Mass media a force for good (and bad) in childhood obesity, report says

By Will Chu

- Last updated on GMT


Related tags Mass media Nutrition

Strong links between European obesity levels and childhood media exposure are further emphasised in a report that calls on better defined policies to address the rise of social media.

The report calls on the cooperation of parents, teachers, healthcare providers and legislators to curb the current obesity epidemic that is blighting childhood and adolescence throughout Europe.

"Parents should limit TV viewing and the use of computers and similar devices to no more than 1.5 hours a day and only if the child is older than four years of age,”​ said senior review author Dr. Adamos Hadjipanayis, of the European Academy of Paediatrics.

“Moreover, paediatricians should inform parents about the general risk that mass media use poses to their children's cognitive and physical development."

The European Academy of Paediatrics and the European Childhood Obesity Group—the task force heading up this report—also highlighted how mass media could be used responsibly to promote children's health.

UK government advisory body Public Health England’s (PHE) Change4Life initiative is offering a smartphone app​ that aids consumers in calculating sugar content in everyday food and drink.

The app works by scanning the barcode of products and revealing the amount of total sugar it contains in cubes and grams.

Likewise, the pressure group Consensus Action on Salt (CASH), have made available its free smartphone app FoodSwitch, that uses a database of nutrition data for over 100,000 food and drinks available in major UK supermarkets.

Consumers can scan the product barcode to receive ‘traffic light’ colour-coded nutritional information. The app then recommends similar, yet healthier, alternatives that users can further filter down for different nutrients, including salt, sugar or saturated fat.

Communication is key

The report’s author’s recommended families play a role in developing children’s abilities to filter information, analyse it critically and discuss the meaning of the information provided.

Parents were also advised not to allow children to have mass media devices in their bedrooms, especially TVs, or allow them unlimited access to the Internet.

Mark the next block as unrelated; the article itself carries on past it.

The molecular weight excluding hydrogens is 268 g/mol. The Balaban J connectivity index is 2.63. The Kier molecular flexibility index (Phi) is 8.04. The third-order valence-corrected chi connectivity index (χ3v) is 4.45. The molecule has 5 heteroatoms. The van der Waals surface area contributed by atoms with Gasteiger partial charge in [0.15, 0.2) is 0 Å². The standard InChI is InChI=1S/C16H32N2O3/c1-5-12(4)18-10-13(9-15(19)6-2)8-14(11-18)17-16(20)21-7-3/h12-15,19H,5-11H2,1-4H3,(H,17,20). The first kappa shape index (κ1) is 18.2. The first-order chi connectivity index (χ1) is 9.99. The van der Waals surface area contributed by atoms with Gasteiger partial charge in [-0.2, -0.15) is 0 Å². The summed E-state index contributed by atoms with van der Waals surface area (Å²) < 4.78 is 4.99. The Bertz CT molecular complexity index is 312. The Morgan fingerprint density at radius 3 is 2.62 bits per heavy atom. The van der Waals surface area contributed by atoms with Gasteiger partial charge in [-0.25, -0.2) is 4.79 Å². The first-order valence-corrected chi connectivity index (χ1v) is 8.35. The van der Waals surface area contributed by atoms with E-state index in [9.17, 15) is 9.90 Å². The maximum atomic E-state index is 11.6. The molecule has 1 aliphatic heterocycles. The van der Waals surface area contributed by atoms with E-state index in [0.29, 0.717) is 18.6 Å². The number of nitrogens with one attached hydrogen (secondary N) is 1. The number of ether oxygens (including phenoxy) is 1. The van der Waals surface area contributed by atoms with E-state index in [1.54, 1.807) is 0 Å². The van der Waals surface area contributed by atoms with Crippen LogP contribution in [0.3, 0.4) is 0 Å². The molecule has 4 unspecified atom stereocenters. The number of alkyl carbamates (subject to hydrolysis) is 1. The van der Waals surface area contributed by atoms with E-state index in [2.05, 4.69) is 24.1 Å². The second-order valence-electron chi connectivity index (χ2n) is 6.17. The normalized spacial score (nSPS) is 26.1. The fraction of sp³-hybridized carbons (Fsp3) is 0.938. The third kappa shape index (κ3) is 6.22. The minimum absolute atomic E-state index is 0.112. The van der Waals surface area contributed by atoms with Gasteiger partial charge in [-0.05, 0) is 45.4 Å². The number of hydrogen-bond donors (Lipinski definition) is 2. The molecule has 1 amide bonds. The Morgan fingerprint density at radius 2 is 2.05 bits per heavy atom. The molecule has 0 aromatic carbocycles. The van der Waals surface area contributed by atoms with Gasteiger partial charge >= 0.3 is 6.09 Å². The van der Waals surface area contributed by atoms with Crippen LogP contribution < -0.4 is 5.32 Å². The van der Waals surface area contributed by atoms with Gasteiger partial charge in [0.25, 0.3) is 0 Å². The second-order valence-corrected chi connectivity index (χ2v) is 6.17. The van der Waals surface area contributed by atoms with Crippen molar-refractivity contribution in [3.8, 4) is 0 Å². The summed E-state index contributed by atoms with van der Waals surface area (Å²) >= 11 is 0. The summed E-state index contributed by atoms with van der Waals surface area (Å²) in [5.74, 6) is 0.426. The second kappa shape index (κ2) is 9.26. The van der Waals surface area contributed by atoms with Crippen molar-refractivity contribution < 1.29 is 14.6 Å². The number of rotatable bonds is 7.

Paediatricians were also advised to encourage families to discuss Internet use and directly supervise online activities rather than using parental controls or spying applications, which were considered less effective.

A further recommendation also delved into preventive and educational programmes that enhance children’s understanding and raise their awareness about using mass media.

The issue of social media’s role in advertising unhealthy foods to children is one that The Committee of Advertising Practice (CAP) has taken steps to address.

Here, the self-regulatory body, ban adverts for food and drinks high in fat, salt and sugar (HFSS) targeted at child on non-broadcast media that includes social media sites such as Facebook and Twitter.

The regulations are relevant to all media where children make up a quarter of the audience.

‘Old’ and ‘new’ media

Combined with ‘old’ media channels such as TV and film, it is estimated that every child in a Western country watches about 40,000 commercials each year, of which approximately 4,500–7,500 are advertisements for unhealthy foods.

More worryingly, the report cites data from Europe and the United States that show advertisers are targeting children of increasingly younger age to establish brand-name preferences early in a child's life.

“Most foods and food products advertised to children in Europe and the United States are calorie dense, as well as high in fats, sugars and, or, salt,”​ the report stated.

“These well-advertised foods often differ sharply from the nutritional recommendations of national and international public health organisations.

“Children aged two to eight who are exposed to commercials during children's TV programmes have been reported to demonstrate significant tendencies to choose food brands that have been promoted during their viewing time, even after just one short exposure.”

Source: Acta Paediatrica

Published online ahead of print: DOI: 10.1111/apa.14136

“Reviewing and addressing the link between mass media and the increase in obesity among European children: The European Academy of Paediatrics (EAP) and The European Childhood Obesity Group (ECOG) consensus statement.”

Authors: Artur Mazur et al.

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